Dec. 22, 2000 As the Sun's stormy season approaches its zenith, solar scientists have the best seat in the house, using the largest coordinated fleet of spacecraft and ground observatories ever assembled to observe these angry outbursts of solar radiation and predict the impact of turbulent space weather.
According to scientists from NASA and NOAA, the Sun is near the peak of its 11-year cycle of activity. Solar maximum is the two-to-three year period around that peak when the Sun's activity is most tempestuous and the Earth is buffeted with powerful solar gusts.
"This is a unique solar maximum in history," said Dr. George Withbroe, Science Director for NASA's Sun-Earth Connection Program. "The images and data are beyond the wildest expectations of the astronomers of a generation ago."
By combining sophisticated new instruments and time-tested older ones, researchers believe their predictions and warnings related to space weather events are becoming more accurate and timely. "The new results from space feed directly into NOAA's plans and programs for forecasting space weather and its effects on Earth and technological systems," said Dr. Ernest Hildner, director of NOAA's Space Environment Center in Boulder, CO.
The coordinated use of NASA and NOAA technology was key in tracking and predicting the development of an intense solar storm nicknamed the "Bastille Day event." With data from ground-based observatories, the Solar and Heliospheric Observatory (SOHO--a joint project of the European Space Agency and NASA) and NOAA's Geostationary Operational Environmental Satellites, scientists were able to anticipate a bright solar flare and ensuing energetic proton shower July 13.
The flare coincided with a coronal mass ejection (CME) which sent billions of tons of plasma into space traveling at 4 million miles per hour, two times faster than normal.
NOAA forecasters, using data from the Advanced Composition Explorer (ACE), typically can provide about one hour notice of prospective magnitude before the start of a geomagnetic storm. But the July solar shower blinded key ACE detectors. Without reliable data, scientists and forecasters had to wait until Earth's magnetic field became distorted before they knew that the disturbance had arrived.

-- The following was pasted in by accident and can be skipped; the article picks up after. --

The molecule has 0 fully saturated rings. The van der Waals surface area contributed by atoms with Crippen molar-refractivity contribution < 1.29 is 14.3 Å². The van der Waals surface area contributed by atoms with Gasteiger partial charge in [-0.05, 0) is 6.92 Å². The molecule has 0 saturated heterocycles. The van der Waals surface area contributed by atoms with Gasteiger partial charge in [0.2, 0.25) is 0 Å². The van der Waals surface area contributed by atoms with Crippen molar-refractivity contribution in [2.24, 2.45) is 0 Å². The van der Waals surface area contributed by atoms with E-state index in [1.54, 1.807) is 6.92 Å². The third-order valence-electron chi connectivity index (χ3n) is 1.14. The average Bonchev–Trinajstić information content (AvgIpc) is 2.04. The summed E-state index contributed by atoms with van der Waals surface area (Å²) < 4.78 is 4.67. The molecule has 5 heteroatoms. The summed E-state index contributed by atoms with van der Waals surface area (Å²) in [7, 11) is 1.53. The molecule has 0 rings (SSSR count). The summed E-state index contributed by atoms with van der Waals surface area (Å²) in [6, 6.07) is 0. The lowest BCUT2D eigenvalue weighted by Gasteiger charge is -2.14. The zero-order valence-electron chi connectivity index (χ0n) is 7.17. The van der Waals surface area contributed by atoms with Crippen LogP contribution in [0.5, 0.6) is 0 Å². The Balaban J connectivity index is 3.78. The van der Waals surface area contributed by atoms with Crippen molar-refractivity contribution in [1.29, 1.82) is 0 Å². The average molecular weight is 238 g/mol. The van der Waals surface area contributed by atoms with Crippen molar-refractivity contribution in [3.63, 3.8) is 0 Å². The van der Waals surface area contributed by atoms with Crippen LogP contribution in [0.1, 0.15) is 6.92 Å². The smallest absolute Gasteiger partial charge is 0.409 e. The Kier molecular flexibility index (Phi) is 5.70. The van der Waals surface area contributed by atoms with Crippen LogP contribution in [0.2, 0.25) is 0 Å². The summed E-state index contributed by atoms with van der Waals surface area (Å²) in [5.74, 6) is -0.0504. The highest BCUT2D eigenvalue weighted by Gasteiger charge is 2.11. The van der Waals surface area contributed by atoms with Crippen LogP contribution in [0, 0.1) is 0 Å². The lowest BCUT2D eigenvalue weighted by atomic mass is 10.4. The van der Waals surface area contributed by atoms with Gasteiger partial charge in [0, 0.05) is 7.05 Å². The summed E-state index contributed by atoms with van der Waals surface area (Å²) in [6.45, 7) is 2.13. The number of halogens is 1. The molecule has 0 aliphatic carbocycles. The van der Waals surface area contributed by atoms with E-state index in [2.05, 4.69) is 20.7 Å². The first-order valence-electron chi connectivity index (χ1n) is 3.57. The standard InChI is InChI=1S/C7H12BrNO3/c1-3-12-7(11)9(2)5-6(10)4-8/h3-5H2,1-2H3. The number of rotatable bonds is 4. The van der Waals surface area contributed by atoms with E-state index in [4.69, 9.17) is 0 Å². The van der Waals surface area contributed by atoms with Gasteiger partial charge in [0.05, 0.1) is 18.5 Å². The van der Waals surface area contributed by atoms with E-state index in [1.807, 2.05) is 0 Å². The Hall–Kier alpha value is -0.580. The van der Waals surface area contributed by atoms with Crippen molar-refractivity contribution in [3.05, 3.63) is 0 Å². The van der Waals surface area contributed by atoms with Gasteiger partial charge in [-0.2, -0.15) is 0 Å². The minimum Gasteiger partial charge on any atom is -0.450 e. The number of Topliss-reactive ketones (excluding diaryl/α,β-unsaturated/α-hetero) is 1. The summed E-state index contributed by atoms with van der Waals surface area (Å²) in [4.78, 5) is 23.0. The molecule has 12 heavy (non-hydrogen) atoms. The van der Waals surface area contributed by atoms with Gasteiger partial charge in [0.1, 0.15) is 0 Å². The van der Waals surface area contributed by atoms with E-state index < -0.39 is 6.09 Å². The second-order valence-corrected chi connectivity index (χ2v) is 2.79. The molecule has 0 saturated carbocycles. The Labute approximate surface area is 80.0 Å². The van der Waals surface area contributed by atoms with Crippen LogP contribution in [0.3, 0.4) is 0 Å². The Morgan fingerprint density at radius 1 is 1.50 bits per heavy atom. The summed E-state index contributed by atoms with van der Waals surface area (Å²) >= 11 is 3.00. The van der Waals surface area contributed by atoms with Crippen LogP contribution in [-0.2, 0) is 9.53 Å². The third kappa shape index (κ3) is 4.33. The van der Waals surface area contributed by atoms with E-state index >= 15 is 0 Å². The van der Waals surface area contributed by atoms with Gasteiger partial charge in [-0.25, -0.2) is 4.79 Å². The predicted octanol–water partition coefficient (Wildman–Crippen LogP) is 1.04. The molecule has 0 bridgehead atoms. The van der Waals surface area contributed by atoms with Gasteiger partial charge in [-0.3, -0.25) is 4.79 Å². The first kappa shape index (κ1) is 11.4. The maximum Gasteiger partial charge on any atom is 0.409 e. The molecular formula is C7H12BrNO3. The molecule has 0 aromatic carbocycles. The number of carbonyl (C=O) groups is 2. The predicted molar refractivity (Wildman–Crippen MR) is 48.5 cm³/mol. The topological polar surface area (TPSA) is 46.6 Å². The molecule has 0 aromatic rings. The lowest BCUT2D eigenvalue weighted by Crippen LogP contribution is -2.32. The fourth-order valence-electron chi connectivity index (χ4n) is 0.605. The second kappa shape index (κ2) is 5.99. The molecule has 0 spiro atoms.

A G5 geomagnetic storm – the most intense classification – raged for nearly nine hours after the solar shower's impact.
The effects of the July storm were widespread. Cameras and star-tracking navigation devices on several satellites were flooded with solar particles. Measurements from particle detectors and other instruments on several NOAA and NASA spacecraft were either degraded or temporarily shut down. The Japanese Advanced Satellite for Cosmology and Astrophysics (ASCA) was sent tumbling in orbit.
On the ground, aurora light shows were seen as far south as El Paso, TX. Power companies suffered geomagnetically induced currents that tripped capacitors and damaged at least one transformer. Global positioning system (GPS) accuracy was degraded for several hours. "The July event was a surprise to some of our customers," Hildner said. "They haven't seen this kind of activity for nearly a decade."
A number of International missions provided extensive data and images showing the development and character of the July event. "The next generation of solar missions will complement and improve upon what scientists are learning from the existing fleet, Withbroe said. "This will provide us with even more capability to understand and ultimately predict solar weather and its effect on Earth."
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